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Macedonia: Violence Returns To Bitola

  • Jolyon Naegele

Civil violence returned to the streets of Macedonia's second-largest city, Bitola, last night after three local police reservists were among five security officers killed in an ambush by ethnic Albanian fighters near Tetovo.

Prague, 7 June 2001 (RFE/RL) -- Last night's rioting in Bitola, Macedonia's second-largest city, destroyed more than 50 shops and 20 family homes belonging to ethnic Albanians and Macedonian Muslims (Torbesh).

Interior Ministry spokesman Stevo Pendarovski says some 3,000 people joined in the riot, breaking up into five or six groups and plundering properties in various parts of the city.

"Yesterday after 20:00 crowds gathered in the old bazaar of Bitola. They revolted over the killings of [five] soldiers in the Sar Mountains."

The mob rioted for more than four hours, well after local authorities declared a nighttime curfew (2200 to 0500). Pendarovski says 14 people were injured, four of them by gunshot wounds. He says police arrested five local residents on suspicion of causing the gunshot injuries.

The rioters also burned down a mosque in a Bitola suburb and smashed gravestones. Some chanted "Bitola is burning" and "we're going to Skopje to burn down the government and parliament," before police restored order at 0130 (local and Prague time) this morning.

Rioters burned the home of the country's ethnic Albanian deputy health minister, Muarem Nexhipi, to the ground, as well as his brother's house next door. The Skopje daily "Dnevnik" says Nexhipi has not been seen in Bitola for 10 days and that the house had been empty since midday yesterday, with its gate wide open. The paper says Nexhipi's family had apparently fled the city.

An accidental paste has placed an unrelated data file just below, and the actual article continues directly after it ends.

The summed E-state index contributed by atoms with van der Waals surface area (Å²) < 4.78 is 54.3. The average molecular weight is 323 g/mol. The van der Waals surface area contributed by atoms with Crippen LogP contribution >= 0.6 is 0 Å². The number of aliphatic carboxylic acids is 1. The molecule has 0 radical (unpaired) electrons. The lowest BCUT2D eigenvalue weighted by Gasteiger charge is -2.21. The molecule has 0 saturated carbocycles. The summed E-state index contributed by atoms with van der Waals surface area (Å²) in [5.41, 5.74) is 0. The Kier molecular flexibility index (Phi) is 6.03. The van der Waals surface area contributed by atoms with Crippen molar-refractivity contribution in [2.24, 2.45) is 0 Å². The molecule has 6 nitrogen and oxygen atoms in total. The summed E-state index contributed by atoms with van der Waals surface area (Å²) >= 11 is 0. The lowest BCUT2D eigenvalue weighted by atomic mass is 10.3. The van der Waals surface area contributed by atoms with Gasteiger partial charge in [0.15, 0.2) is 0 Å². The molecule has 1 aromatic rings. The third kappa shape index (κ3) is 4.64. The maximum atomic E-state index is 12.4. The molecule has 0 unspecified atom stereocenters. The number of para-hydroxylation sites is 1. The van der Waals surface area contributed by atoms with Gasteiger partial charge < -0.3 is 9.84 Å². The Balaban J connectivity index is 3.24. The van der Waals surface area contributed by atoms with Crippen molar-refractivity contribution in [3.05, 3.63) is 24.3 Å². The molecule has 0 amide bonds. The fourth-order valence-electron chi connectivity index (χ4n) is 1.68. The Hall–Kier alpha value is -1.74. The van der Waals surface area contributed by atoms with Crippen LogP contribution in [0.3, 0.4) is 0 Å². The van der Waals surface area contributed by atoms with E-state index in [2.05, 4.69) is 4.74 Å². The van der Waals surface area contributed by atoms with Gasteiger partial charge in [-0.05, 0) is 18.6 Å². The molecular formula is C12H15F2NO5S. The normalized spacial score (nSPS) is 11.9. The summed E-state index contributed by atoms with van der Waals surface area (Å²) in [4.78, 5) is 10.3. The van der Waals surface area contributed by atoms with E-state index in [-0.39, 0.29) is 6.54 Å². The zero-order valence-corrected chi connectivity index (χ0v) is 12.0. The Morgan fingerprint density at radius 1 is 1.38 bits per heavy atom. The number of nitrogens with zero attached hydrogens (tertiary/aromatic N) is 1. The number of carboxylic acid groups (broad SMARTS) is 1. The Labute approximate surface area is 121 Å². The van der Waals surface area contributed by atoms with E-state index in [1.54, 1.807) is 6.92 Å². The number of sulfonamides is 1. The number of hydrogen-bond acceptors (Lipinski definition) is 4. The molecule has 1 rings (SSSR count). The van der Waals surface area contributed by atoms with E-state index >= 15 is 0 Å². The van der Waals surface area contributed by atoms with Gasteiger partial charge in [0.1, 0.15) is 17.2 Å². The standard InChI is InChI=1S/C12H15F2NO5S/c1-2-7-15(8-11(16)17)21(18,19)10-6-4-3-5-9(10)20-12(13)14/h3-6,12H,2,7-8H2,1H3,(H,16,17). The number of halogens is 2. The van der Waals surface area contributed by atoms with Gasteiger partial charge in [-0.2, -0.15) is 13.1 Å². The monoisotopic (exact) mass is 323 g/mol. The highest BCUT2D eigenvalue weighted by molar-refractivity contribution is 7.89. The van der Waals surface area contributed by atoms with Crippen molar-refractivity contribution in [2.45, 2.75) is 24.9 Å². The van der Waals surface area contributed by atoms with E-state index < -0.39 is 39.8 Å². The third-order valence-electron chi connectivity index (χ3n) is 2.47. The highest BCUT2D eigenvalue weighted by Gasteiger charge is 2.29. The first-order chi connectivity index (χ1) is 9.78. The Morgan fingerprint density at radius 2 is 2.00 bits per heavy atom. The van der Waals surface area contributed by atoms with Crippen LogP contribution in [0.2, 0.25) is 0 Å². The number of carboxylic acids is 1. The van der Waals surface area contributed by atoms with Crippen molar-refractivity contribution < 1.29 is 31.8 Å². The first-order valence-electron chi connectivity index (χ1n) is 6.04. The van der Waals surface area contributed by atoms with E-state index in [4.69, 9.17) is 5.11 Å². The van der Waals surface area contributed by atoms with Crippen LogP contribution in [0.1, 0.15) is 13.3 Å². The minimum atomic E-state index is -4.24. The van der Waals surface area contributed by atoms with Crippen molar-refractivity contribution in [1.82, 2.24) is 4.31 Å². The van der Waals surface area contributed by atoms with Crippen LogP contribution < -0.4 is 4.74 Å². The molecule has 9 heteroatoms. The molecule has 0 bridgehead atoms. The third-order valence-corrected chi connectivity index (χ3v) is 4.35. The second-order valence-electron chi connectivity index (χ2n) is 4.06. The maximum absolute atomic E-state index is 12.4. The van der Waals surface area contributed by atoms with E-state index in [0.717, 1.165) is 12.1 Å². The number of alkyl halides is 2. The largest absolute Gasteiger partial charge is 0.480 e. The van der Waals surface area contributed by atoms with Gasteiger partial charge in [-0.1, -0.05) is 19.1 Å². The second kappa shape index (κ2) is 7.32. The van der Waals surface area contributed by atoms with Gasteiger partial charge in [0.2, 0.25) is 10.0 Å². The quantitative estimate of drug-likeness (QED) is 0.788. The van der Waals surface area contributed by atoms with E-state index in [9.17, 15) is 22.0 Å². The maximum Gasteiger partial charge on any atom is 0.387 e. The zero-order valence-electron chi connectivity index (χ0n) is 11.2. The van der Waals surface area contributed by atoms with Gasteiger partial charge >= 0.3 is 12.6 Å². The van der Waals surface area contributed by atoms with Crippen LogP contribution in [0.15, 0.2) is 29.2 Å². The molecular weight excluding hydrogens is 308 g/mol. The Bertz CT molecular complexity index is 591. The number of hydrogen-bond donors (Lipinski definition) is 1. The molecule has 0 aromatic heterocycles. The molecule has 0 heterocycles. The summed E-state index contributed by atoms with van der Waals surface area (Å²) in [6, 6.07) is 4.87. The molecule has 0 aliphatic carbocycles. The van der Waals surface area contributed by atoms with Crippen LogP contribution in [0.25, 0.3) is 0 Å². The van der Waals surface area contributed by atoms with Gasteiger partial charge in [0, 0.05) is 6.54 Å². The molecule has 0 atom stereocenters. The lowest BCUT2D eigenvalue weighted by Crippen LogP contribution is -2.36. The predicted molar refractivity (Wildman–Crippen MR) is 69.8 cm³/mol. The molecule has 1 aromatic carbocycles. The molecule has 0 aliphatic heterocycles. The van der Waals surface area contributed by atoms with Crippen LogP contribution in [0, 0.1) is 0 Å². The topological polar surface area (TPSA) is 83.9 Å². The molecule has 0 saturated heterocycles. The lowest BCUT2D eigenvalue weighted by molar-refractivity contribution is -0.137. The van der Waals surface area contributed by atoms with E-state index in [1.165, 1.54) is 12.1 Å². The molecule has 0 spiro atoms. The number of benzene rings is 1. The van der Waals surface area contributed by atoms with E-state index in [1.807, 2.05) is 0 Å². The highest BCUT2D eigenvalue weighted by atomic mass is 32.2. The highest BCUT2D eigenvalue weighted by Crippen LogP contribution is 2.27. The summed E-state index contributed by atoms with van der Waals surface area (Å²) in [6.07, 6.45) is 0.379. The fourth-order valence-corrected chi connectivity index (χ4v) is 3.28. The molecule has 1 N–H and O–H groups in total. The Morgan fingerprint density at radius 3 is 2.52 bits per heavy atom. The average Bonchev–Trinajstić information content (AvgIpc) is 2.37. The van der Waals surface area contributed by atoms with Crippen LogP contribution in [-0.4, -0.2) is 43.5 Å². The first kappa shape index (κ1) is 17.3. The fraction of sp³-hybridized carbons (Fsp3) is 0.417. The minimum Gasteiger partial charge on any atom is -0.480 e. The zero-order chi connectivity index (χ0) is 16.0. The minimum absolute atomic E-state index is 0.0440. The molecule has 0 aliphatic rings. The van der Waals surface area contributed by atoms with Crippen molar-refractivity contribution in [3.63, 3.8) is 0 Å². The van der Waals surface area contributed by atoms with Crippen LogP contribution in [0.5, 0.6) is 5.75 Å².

Qenan Hasani, an ethnic Albanian resident, works as a reporter in Bitola for Macedonian state television and witnessed last night's riots. He says nothing is left of the deputy minister's homes except for the walls.

"All of this happened in the presence of Macedonian police who were just spectators."

In addition, there was also unrest last night in Resen (35 kilometers west of Bitola), where spokesman Pendarovski says five properties were destroyed. He says attackers threw a Molotov cocktail at the mosque but that speedy action by local residents in putting out the fire prevented serious damage to the building.

Government authorities say 13 people were injured in the rioting, three of them from bullet wounds. Police arrested five local residents on suspicion of causing the gunshot injuries.

The rioting erupted in the wake of news reports that three of five security officers killed in an ambush by Albanian guerillas near Tetovo Tuesday evening were from Bitola. The three were due to be buried in Bitola later today, following a memorial ceremony at the city council, which has declared today a day of mourning.

Last night's destruction followed a demonstration organized by the brother of one of the dead reservists, who led a column of taxi drivers waving anti-Albanian placards.